Asked whether he sees the company as a customizer or as an automaker, he chooses his words carefully:
“We see ourselves as an auto manufacturer, while working towards becoming a full scale car producer.”
Manufacturing in the true sense the word:
From Middle French manufacture, from Old French, from Medieval Latin manūfactūra (“a making by hand”), from manufactus, a compound of manu factus, manū being ablative of manus (“hand”), and factus past participle of faciō (“I do, make”).
The car will be based on a production car, the rest is semantics. Carbery confirmed that the donor car will be announced at the Frankfurt Auto Show, where all remaining questions will be answered, and bid a hasty adieu to tend to the blazing flames in the Twitterverse which already had filled the blogosphere with deadly smoke.
Later in the afternoon, the Twitter account @RealEternitiMot appeared, claiming to be the “OFFICIAL Eterniti Motors account, manned by Eterniti. I’m Mark Carbery (MC).”
At some point, there were accusations flying around that there are three fake accounts for Eterniti, when a hapless Twitter member who had @Eterniti as a user name since 2009, found herself drawn into the fray. The lady, a silk merchant in Bangalore, is probably still wondering what freight train hit her account. If she still checks it.
Finally, an exasperated Mark Carberry put a link to the RealEternitiMot Twitter account on the Eterniti website, thereby creating instant credibility. That was just in time, because some Twitterati already threatened they would register as “#HerMajestyTheQueen and declare an imposter’s head removal.”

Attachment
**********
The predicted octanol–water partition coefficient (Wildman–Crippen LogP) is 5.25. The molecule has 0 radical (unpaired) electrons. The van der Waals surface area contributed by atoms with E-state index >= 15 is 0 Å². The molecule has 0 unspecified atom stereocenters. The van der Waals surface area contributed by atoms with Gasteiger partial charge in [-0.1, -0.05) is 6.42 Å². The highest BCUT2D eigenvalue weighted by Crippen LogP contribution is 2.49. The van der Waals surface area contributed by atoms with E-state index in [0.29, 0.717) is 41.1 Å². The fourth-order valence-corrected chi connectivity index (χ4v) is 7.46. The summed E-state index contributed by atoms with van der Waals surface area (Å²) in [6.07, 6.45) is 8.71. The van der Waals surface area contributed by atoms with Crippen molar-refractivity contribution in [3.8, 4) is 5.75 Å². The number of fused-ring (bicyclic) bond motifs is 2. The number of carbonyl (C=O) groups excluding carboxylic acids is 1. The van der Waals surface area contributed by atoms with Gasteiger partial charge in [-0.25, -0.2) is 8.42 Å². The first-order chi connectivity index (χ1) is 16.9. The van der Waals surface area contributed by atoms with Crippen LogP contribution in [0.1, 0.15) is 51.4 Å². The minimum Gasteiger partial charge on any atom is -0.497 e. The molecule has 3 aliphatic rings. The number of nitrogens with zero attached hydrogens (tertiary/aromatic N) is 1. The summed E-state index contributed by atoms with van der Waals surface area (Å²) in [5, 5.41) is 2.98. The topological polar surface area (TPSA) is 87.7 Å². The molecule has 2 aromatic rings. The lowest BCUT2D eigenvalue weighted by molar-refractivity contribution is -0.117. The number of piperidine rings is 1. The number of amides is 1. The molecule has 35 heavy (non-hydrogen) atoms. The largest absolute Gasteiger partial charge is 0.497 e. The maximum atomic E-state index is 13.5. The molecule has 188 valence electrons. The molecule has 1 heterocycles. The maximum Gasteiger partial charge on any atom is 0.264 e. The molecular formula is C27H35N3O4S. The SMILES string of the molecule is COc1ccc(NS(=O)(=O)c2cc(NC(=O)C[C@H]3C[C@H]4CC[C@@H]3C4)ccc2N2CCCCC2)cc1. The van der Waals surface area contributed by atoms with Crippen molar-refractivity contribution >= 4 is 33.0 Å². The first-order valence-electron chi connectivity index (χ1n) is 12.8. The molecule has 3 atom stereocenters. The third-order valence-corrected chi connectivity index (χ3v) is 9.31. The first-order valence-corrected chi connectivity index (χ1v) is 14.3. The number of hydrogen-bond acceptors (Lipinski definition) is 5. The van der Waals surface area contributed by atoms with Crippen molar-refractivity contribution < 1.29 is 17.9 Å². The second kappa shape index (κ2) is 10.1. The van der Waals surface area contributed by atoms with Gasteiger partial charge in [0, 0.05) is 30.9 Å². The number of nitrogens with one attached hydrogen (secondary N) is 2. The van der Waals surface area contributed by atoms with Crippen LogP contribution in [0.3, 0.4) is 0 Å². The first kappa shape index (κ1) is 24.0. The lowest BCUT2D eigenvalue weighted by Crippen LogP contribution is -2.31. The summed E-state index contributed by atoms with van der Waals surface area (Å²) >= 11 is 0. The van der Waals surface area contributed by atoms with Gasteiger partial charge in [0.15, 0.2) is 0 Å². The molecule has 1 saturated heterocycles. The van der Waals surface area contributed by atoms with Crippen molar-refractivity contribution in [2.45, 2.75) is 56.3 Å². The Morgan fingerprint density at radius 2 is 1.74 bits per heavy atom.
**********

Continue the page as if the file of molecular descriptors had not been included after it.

By tea time in London, @EternitiMotors threw in the towel and published his password wEEt4b1x, making the account available for anyone who was fastest on the keyboard. Another Twitterer grabbed it, and two hours later, @EternitiMotors was in the hands of Mark Carbery. Or so they say. If not, we will hear more tomorrow.
Bloggers and editors of car sites who had swallowed the hong niu shi, said “ooops,” quietly removed the wildest claims from their stories, and inserted an “or maybe, it’s all just a hoax” at strategic points
So what’s the takeaway?
Lem Bingley, who carries the sharp title of Director of Content for Professional Services Division at Incisive Media, opines: “Object lesson is securing social media accounts before revealing a new brand.”
Maybe one should start with checking a domain name. “Eterniti.com” is taken, since 1998. It belongs to one Shawn Hogan of Rancho Santa Fe, CA. The site is not doing much, actually, it does nothing. But it could turn into a goldmine if Eterniti turns into a goldmine, someday. I wouldn’t even think of registering a brand if it already is registered as an URL – anywhere in the world.
My takeaway is that episodes like these could seriously dampen the enthusiasm in the auto industry for social media. They like to play it safe, and the waters are becoming treacherous.
As long as I can set up a phony account, say “Daimler_CEO” (I just tried it, it worked, don’t worry, it’s deleted), and most of all, as long as tweets are taken as gospel, there are bigger trainwrecks waiting to happen.
Unnerved from a day of fighting the demons of the twitterverse, Mark Carbery sighed:” We are simply trying to launch a small car company.”
Wait until someone gets the same idea for a big car company.